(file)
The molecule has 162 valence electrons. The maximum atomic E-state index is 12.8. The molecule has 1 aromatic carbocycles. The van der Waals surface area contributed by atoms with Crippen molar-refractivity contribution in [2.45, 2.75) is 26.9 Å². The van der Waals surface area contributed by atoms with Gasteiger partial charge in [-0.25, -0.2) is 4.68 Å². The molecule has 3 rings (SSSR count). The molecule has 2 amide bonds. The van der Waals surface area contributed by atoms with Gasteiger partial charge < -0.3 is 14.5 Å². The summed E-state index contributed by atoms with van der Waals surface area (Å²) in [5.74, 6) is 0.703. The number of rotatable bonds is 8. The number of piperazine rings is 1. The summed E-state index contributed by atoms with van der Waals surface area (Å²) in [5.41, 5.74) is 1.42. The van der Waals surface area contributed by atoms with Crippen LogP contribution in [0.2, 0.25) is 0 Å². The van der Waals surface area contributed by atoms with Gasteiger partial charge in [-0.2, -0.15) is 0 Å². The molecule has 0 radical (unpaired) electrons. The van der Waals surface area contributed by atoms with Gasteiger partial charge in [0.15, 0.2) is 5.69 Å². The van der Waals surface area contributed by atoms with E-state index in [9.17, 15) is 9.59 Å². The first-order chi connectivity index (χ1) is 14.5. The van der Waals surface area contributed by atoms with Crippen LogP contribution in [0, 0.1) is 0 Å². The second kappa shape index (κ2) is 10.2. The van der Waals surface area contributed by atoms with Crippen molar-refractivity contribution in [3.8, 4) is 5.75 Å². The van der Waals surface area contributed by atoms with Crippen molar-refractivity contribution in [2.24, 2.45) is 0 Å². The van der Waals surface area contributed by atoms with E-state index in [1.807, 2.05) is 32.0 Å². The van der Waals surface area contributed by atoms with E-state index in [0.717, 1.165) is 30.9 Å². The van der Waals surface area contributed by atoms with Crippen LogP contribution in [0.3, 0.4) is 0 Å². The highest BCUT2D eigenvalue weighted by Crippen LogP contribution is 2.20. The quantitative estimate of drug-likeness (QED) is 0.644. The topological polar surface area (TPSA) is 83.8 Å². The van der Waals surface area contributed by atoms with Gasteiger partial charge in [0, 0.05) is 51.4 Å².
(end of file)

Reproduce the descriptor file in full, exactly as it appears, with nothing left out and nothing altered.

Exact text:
The molecule has 162 valence electrons. The maximum atomic E-state index is 12.8. The molecule has 1 aromatic carbocycles. The van der Waals surface area contributed by atoms with Crippen molar-refractivity contribution in [2.45, 2.75) is 26.9 Å². The van der Waals surface area contributed by atoms with Gasteiger partial charge in [-0.25, -0.2) is 4.68 Å². The molecule has 3 rings (SSSR count). The molecule has 2 amide bonds. The van der Waals surface area contributed by atoms with Gasteiger partial charge < -0.3 is 14.5 Å². The summed E-state index contributed by atoms with van der Waals surface area (Å²) in [5.74, 6) is 0.703. The number of rotatable bonds is 8. The number of piperazine rings is 1. The summed E-state index contributed by atoms with van der Waals surface area (Å²) in [5.41, 5.74) is 1.42. The van der Waals surface area contributed by atoms with Crippen LogP contribution in [0.2, 0.25) is 0 Å². The van der Waals surface area contributed by atoms with Gasteiger partial charge in [-0.2, -0.15) is 0 Å². The molecule has 0 radical (unpaired) electrons. The van der Waals surface area contributed by atoms with Gasteiger partial charge in [0.15, 0.2) is 5.69 Å². The van der Waals surface area contributed by atoms with E-state index in [9.17, 15) is 9.59 Å². The first-order chi connectivity index (χ1) is 14.5. The van der Waals surface area contributed by atoms with Crippen LogP contribution in [0, 0.1) is 0 Å². The second kappa shape index (κ2) is 10.2. The van der Waals surface area contributed by atoms with Crippen molar-refractivity contribution in [3.8, 4) is 5.75 Å². The van der Waals surface area contributed by atoms with Crippen molar-refractivity contribution in [2.24, 2.45) is 0 Å². The van der Waals surface area contributed by atoms with E-state index in [1.807, 2.05) is 32.0 Å². The van der Waals surface area contributed by atoms with E-state index in [0.717, 1.165) is 30.9 Å². The van der Waals surface area contributed by atoms with Crippen LogP contribution in [0.3, 0.4) is 0 Å². The highest BCUT2D eigenvalue weighted by Crippen LogP contribution is 2.20. The quantitative estimate of drug-likeness (QED) is 0.644. The topological polar surface area (TPSA) is 83.8 Å². The van der Waals surface area contributed by atoms with Gasteiger partial charge in [0, 0.05) is 51.4 Å².